June 26, 1999
A Hialeah woman has sued Palmetto General Hospital, alleging an employee sexually assaulted her while she was treated for an injury at the hospital.
Idalbys Herrera, 31, says the man assaulted her and exposed himself in her hospital room.
The accused employee has not been charged criminally and is not identified in the lawsuit. The employee, a laboratory technician, no longer works for the hospital. It is not known whether he resigned or was terminated and why.
Palmetto General spokeswoman Vilma Cestino confirmed that the allegation had been reported last year and that Hialeah Police investigated.
“We notified and cooperated with all appropriate authorities, and it is our understanding that no charges will be filed as a result of the patient’s allegation,” Cestino said.
Police investigators could not be reached by telephone Friday afternoon.
Herrera has consented to having her name in the newspaper and in court documents because she said she hopes other victims also will come forward. Her husband, Hector Herrera, also a plaintiff because “he has lost the services and consortium of his wife,” states the suit, which was filed June 15.
According to Herrera, she checked into the Hialeah hospital in December after injuring her head while she took a shower at home.
The incident happened Dec. 14 when a male laboratory technician entered the room while she dozed, Herrera said. Herrera had seen the man only once before when he and another technician drew her roommate’s blood.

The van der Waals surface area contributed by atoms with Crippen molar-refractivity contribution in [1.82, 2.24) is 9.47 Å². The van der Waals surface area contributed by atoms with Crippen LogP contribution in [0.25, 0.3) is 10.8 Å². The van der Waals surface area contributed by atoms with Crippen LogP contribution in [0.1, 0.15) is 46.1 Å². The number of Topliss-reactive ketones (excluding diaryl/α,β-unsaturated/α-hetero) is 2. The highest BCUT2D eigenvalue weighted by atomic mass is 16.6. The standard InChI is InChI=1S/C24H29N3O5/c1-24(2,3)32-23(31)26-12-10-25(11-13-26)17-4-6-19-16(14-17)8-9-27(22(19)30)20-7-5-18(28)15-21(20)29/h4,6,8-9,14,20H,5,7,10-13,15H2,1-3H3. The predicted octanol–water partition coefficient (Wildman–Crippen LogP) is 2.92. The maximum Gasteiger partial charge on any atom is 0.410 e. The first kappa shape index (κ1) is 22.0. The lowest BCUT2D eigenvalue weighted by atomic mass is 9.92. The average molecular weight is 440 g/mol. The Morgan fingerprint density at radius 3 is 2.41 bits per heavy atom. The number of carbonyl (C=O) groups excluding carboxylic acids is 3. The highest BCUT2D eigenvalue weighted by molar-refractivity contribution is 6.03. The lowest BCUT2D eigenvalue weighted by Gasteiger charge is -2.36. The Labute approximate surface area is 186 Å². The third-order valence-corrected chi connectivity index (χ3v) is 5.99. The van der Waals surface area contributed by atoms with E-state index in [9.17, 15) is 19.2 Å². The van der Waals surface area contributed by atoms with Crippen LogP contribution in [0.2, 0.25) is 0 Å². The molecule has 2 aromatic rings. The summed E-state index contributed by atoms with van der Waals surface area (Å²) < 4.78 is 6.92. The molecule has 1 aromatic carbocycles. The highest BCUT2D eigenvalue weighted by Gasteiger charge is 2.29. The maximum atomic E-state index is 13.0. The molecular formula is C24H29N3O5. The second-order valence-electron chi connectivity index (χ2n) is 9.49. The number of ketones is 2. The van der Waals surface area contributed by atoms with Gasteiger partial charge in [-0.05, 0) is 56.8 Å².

“I jumped up because I was asleep,” Herrera said. “I saw this guy and pushed him away with my right hand, breaking my IV and sending fluid one way and blood the other.
“I was really scared, I didn’t worry about my arm,” Herrera said. “When I saw him with his thing out, I freaked and panicked.”
He zipped up his pants, she said, and threatened her not to tell anyone.
“He said, ‘Don’t tell anyone or you’ll be sorry about it,’” she said. Herrera said the police called her a liar.
According to the police report, written by Hialeah Detective Orlando Rodriguez, the suspect said Herrera flirted with him, asked him for his beeper number and called the pager.
The suspect told the police he went to her room, turned the on the lights and noticed the other patient was not in her bed. He told police he then left because he thought Herrera was crazy, but the report doesn’t elaborate.
Two hospital employees told the detective they saw Herrera and the suspect flirting with each other. They said they did not know the suspect entered the room.
The police report also says Herrera was checked by physicians at the Rape Treatment Center, but the examination report showed no signs of trauma to her vagina.
Herrera’s attorney, Spencer Aronfeld, said that while police may not have enough evidence for an arrest, a civil court does not need proof beyond a reasonable doubt. Civil court only needs the greater weight of the evidence to tip the scales either for or against the plaintiff’s demand.
“We’re confident that a jury in this community can sort through the facts and evidence in this case and come up with a just resolution,” Aronfeld said. The hospital is negligent, Aronfeld said, because it hired the employee whose actions resulted in nHerrera’s mental anguish and other losses.
“Clearly, we think the evidence would suggest a verdict in the million-dollar range,” Aronfeld said.
Herald staff writer Fernando Almanzar contributed to this report.
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